That summer, the band ran into difficulties. Yanovsky and Boone were arrested on drug charges, resulting in Yanovsky's departure from the group; his replacement was Jerry Yester. They also parted ways with their producer, Erik Jacobsen. "She's Still a Mystery" became their eleventh consecutive Top 20 hit in November, but Sebastian was becoming dissatisfied, and after completing a fourth LP, Everything Playing (which produced a minor chart entry in "Money"), released at the end of the year, he quit the band. During 1968, he began working on solo material, considering, but ultimately rejecting, an offer to join a trio of his friends who went on to become Crosby, Stills & Nash. He also wrote some songs used in a Broadway play, Jimmy Shine, starring Dustin Hoffman; among them was "She's a Lady," a minor chart entry for him at the end of 1968. That single was released on Kama Sutra, but Sebastian had determined to leave the label and he signed to Warner Bros. Records' Reprise subsidiary. Kama Sutra, however, felt he still owed them an album, and a legal battle ensued which delayed the release of his debut solo album for a year. Although Reprise won the right to release John B. Sebastian, and did so in January 1970, Kama Sutra's parent company, MGM, using second-generation tapes of the record in its possession, also put out its own version of the LP, which was then withdrawn.
In the meantime, Sebastian had made an inadvertent but memorable appearance at the Woodstock Festival in August 1969. Not scheduled to appear, but nevertheless present backstage (and somewhat the worse for wear due to recreational drug use), he was pressed into service during a set change and gave a brief, well-received performance. Hobbled by the MGM counterfeit, John B. Sebastian nevertheless managed to make the Top 20 in the spring of 1970 and Sebastian's solo career really took off when he was featured on the chart-topping Woodstock soundtrack album in May and in the documentary film that opened in August. Unfortunately, MGM wasn't through harassing him. The label obtained a tape of a concert he performed in July 1970 and released it under the title John Sebastian Live. Another legal battle ensued, and this album too was withdrawn. But Sebastian was determined to put out a competing album as well, and the result was Cheapo-Cheapo Productions Presents Real Live John Sebastian, released in March 1971. Both albums took advantage of the singer's iconic status as a rock festival favorite, brandishing his acoustic guitar, wearing a tie-dyed denim suit, and pleasing giant crowds at such Woodstock-like events as the Atlanta Pop Festival, the Isle of Wight Festival, and the Festival of Life in 1970-1971.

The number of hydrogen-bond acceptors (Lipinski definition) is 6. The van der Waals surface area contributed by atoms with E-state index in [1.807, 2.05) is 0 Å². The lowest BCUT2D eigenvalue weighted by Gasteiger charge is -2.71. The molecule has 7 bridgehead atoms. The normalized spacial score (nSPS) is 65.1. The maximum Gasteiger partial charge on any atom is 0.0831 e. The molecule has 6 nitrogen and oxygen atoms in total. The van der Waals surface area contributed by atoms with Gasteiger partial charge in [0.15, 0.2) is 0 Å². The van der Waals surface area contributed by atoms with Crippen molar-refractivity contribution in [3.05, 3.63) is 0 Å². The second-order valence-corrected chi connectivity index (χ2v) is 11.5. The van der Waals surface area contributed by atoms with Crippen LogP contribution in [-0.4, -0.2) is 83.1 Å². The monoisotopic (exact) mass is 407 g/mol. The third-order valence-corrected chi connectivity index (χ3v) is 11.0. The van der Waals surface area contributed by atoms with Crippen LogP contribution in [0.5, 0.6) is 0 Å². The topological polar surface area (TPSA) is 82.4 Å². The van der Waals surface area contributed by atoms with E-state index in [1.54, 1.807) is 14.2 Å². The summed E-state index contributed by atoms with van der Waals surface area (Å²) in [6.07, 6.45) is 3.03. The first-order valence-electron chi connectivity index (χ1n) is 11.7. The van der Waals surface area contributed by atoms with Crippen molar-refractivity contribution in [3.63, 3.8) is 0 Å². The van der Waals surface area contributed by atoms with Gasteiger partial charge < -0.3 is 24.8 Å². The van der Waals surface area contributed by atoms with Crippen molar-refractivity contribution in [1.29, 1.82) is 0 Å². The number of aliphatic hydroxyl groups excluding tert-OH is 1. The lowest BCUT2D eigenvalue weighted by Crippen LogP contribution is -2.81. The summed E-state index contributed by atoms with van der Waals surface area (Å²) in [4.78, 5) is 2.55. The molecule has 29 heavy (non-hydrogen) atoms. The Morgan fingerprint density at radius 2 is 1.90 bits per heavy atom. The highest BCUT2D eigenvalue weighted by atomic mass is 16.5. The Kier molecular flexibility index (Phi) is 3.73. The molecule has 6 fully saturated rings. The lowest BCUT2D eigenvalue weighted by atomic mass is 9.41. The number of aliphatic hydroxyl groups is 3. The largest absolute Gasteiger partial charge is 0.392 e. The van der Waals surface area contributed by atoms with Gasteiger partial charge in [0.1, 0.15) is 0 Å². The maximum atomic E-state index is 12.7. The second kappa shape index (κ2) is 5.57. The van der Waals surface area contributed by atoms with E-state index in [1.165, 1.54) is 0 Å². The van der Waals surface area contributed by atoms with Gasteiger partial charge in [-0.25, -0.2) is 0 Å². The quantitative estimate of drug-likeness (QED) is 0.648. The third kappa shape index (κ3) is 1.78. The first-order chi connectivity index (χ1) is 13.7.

Sebastian released his second studio album, The Four of Us, in August 1971, featuring the ambitious title track, which took up all of side two; it sold disappointingly. Tarzana Kid, which followed in September 1974, missed the charts entirely, and Sebastian's recording career was virtually moribund when he was asked to write a theme song for a new television series, [RoviLink="VW"]Welcome Back, Kotter, which premiered in September 1975. Sebastian was also heard singing his song, "Welcome Back," over the credits each week. [RoviLink="VW"]Welcome Back, Kotter became a success, and Reprise released a single version of the song, which topped the charts in May 1976 and went gold. A Welcome Back LP also returned Sebastian to the album charts. But that disc completed his recording contract, and "Welcome Back" proved to be a one-off success rather than a real commercial comeback.
For the next 17 years, Sebastian performed concerts, made guest appearances on other artists' records, and did occasional soundtrack work. In 1993, the independent Shanachie Records label finally put out his fifth studio album, Tar Beach. He then teamed up with a group of old friends and returned to playing the jug band music he had started with back in Greenwich Village more than 30 years before, forming a group he called John Sebastian and the J-Band and issuing I Want My Roots (1996) and Chasin' Gus' Ghost (1999). As part of the Lovin' Spoonful, he was inducted into the Rock and Roll Hall of Fame in 2000. ~ William Ruhlmann